Somewhat less well-known is another neurotransmitter, dopamine. Among other things, dopamine acts as a motivator, creating a sensation of pleasure when the brain is stimulated by achievement. Dopamine is also involved in maintaining attention – some forms of ADHD are linked to irregular responses to dopamine.[1]

So dopamine plays a key role in keeping us focused on our goals and motivating us to attain them, rewarding our attention and achievement by elevating our mood. That is, we feel good when we work towards our goals.

Dopamine is related to wanting – to desire. The attainment of the object of our desire releases dopamine into our brains and we feel good. Conversely, the frustration of our desires starves us of dopamine, causing anxiety and fear.

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One of the greatest desires is romantic love – the long-lasting, “till death do us part” kind. It’s no surprise, then, that romantic love is sustained, at least in part, through the constant flow of dopamine released in the presence – real or imagined – of our true love. Loss of romantic love cuts off that supply of dopamine, which is why it feels like you’re dying – your brain responds by triggering all sorts of anxiety-related responses.

Herein lies obsession, as we go to ever-increasing lengths in search of that dopamine reward. Stalking specialists warn against any kind of contact with a stalker, positive or negative, because any response at all triggers that reward mechanism. If you let the phone ring 50 times and finally pick up on the 51st ring to tell your stalker off, your stalker gets his or her reward, and learns that all s/he has to do is wait for the phone to ring 51 times.

Romantic love isn’t the only kind of desire that can create this kind of dopamine addiction, though – as Captain Ahab (from Moby Dick) knew well, any suitably important goal can become an obsession once the mind has established ownership.

The Neurology of Ownership

Ownership turns out to be about a lot more than just legal rights. When we own something, we invest a part of ourselves into it – it becomes an extension of ourselves.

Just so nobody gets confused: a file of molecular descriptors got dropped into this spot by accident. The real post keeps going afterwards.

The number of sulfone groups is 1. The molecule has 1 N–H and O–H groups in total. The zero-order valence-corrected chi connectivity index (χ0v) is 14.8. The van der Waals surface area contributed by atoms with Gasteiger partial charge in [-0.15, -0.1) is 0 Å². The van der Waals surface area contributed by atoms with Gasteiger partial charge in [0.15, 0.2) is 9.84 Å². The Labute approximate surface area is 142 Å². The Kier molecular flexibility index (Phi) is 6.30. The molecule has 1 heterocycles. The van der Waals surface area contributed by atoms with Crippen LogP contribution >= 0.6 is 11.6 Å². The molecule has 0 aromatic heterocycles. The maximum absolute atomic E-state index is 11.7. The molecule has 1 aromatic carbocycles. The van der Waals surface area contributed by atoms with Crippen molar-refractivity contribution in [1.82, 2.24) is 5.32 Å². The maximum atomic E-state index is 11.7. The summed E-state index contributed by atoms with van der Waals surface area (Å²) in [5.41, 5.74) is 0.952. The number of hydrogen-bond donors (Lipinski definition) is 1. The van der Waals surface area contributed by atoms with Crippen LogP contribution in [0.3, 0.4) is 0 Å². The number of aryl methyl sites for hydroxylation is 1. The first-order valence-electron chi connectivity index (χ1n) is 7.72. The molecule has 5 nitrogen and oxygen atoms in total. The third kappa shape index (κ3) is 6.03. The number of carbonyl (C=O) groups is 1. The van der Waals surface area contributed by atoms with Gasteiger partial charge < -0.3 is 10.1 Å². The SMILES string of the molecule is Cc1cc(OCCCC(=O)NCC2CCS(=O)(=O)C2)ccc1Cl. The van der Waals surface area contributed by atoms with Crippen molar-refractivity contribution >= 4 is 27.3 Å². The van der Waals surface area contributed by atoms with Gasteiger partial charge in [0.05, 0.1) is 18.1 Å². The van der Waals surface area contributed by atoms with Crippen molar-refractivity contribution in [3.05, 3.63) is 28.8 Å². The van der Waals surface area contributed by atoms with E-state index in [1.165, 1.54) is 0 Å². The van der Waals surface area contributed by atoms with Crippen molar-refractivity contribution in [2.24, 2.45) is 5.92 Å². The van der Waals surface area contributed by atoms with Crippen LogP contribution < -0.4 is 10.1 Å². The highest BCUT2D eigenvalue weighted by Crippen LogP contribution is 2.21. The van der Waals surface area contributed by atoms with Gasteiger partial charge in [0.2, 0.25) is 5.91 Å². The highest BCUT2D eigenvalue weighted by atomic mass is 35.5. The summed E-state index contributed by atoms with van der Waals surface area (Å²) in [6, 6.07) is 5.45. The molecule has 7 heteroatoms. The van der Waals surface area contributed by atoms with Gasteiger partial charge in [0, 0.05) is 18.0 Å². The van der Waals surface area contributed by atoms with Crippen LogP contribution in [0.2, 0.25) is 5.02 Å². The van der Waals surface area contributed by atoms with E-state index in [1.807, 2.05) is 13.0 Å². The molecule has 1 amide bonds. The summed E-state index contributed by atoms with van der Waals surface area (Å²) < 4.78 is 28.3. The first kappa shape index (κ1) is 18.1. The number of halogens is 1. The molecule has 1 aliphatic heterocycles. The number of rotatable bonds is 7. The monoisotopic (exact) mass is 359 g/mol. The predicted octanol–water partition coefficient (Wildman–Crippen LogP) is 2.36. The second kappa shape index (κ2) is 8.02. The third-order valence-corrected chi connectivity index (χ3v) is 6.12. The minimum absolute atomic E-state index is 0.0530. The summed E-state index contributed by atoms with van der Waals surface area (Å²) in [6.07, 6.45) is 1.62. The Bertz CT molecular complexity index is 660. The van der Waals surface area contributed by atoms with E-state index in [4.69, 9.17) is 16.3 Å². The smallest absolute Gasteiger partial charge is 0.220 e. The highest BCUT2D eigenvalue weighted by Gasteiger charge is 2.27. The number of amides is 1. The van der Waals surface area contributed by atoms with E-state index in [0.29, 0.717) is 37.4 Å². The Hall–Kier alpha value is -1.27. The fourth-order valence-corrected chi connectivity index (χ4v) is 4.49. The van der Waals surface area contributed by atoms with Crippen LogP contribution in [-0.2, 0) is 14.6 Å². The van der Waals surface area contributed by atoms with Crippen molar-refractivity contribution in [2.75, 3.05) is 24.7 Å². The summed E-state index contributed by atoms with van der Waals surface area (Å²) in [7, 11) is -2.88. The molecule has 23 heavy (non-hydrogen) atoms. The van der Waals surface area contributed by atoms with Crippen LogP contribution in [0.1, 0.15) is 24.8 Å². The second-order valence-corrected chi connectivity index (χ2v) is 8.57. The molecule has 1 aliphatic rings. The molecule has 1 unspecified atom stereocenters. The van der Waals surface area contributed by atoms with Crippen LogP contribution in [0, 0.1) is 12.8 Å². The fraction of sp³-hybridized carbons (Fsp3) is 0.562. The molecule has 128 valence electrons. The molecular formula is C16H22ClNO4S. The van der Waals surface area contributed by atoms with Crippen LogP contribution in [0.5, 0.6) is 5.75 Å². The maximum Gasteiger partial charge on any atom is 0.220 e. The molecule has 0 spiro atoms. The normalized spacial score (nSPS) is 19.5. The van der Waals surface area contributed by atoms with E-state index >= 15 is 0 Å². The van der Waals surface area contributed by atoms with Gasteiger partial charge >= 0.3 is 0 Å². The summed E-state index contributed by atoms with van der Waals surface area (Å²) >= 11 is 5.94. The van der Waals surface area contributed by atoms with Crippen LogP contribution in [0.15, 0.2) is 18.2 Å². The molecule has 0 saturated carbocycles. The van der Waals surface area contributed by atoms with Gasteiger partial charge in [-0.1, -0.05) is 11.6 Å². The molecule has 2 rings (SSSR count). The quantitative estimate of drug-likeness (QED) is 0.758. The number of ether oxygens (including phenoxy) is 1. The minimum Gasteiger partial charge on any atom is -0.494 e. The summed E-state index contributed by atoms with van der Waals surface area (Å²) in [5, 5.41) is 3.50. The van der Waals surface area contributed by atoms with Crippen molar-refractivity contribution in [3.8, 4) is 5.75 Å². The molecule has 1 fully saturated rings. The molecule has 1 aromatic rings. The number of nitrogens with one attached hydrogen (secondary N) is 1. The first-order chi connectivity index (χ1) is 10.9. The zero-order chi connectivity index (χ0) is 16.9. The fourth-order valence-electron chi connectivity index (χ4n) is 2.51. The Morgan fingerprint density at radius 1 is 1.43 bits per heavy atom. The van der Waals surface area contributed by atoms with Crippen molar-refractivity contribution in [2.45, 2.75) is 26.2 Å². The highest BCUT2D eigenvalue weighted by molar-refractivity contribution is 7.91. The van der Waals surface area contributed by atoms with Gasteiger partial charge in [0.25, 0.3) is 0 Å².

In a famous experiment at Cornell University, researchers gave students school logo coffee mugs, and then offered to trade them chocolate bars for the mugs. Very few were willing to make the trade, no matter how much they professed to like chocolate. Big deal, right? Maybe they just really liked those mugs![2]

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But when they reversed the experiment, handing out chocolate and then offering to trade mugs for the candy, they found that now, few students were all that interested in the mugs. Apparently the key thing about the mugs or the chocolate wasn’t whether students valued whatever they had in their possession, but simply that they had it in their possession.

This phenomenon is called the “endowment effect”. In a nutshell, the endowment effect occurs when we take ownership of an object (or idea, or person); in becoming “ours” it becomes integrated with our sense of identity, making us reluctant to part with it (losing it is seen as a loss, which triggers that dopamine shut-off I discussed above).

Interestingly, researchers have found that the endowment effect doesn’t require actual ownership or even possession to come into play. In fact, it’s enough to have a reasonable expectation of future possession for us to start thinking of something as a part of us – as jilted lovers, gambling losers, and 7-year olds denied a toy at the store have all experienced.

The Upshot for Goal-Setters

So what does all this mean for would-be achievers?

On one hand, it’s a warning against setting unreasonable goals. The bigger the potential for positive growth a goal has, the more anxiety and stress your brain is going to create around it’s non-achievement.

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It also suggests that the common wisdom to limit your goals to a small number of reasonable, attainable objectives is good advice. The more goals you have, the more ends your brain thinks it “owns” and therefore the more grief and fear the absence of those ends is going to cause you.

On a more positive note, the fact that the brain rewards our attentiveness by releasing dopamine means that our brain is working with us to direct us to achievement. Paying attention to your goals feels good, encouraging us to spend more time doing it. This may be why outcome visualization — a favorite technique of self-help gurus involving imagining yourself having completed your objectives — has such a poor track record in clinical studies. It effectively tricks our brain into rewarding us for achieving our goals even though we haven’t done it yet!

But ultimately, our brain wants us to achieve our goals, so that it’s a sense of who we are that can be fulfilled. And that’s pretty good news!

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Featured photo credit: Alexa Williams via unsplash.com

Reference